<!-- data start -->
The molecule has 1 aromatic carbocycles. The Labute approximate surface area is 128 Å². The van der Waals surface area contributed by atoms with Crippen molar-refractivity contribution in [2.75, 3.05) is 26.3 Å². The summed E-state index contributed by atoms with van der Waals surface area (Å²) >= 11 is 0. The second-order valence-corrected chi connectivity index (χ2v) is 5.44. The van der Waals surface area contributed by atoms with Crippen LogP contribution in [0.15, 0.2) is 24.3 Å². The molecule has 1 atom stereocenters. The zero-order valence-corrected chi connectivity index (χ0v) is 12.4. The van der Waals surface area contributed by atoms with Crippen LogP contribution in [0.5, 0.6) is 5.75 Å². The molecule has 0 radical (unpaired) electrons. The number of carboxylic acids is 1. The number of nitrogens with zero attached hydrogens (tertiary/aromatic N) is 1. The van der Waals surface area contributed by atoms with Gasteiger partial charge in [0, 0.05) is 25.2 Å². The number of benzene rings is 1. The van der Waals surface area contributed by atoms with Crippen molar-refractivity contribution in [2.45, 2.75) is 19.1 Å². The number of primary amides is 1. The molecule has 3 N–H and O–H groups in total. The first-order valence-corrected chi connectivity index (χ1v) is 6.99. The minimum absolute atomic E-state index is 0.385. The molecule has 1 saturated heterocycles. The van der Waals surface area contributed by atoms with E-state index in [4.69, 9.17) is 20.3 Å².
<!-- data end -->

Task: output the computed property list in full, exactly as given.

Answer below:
The molecule has 1 aromatic carbocycles. The Labute approximate surface area is 128 Å². The van der Waals surface area contributed by atoms with Crippen molar-refractivity contribution in [2.75, 3.05) is 26.3 Å². The summed E-state index contributed by atoms with van der Waals surface area (Å²) >= 11 is 0. The second-order valence-corrected chi connectivity index (χ2v) is 5.44. The van der Waals surface area contributed by atoms with Crippen LogP contribution in [0.15, 0.2) is 24.3 Å². The molecule has 1 atom stereocenters. The zero-order valence-corrected chi connectivity index (χ0v) is 12.4. The van der Waals surface area contributed by atoms with Crippen LogP contribution in [0.5, 0.6) is 5.75 Å². The molecule has 0 radical (unpaired) electrons. The number of carboxylic acids is 1. The number of nitrogens with zero attached hydrogens (tertiary/aromatic N) is 1. The van der Waals surface area contributed by atoms with Gasteiger partial charge in [0, 0.05) is 25.2 Å². The number of benzene rings is 1. The van der Waals surface area contributed by atoms with Crippen molar-refractivity contribution in [2.45, 2.75) is 19.1 Å². The number of primary amides is 1. The molecule has 3 N–H and O–H groups in total. The first-order valence-corrected chi connectivity index (χ1v) is 6.99. The minimum absolute atomic E-state index is 0.385. The molecule has 1 saturated heterocycles. The van der Waals surface area contributed by atoms with E-state index in [4.69, 9.17) is 20.3 Å².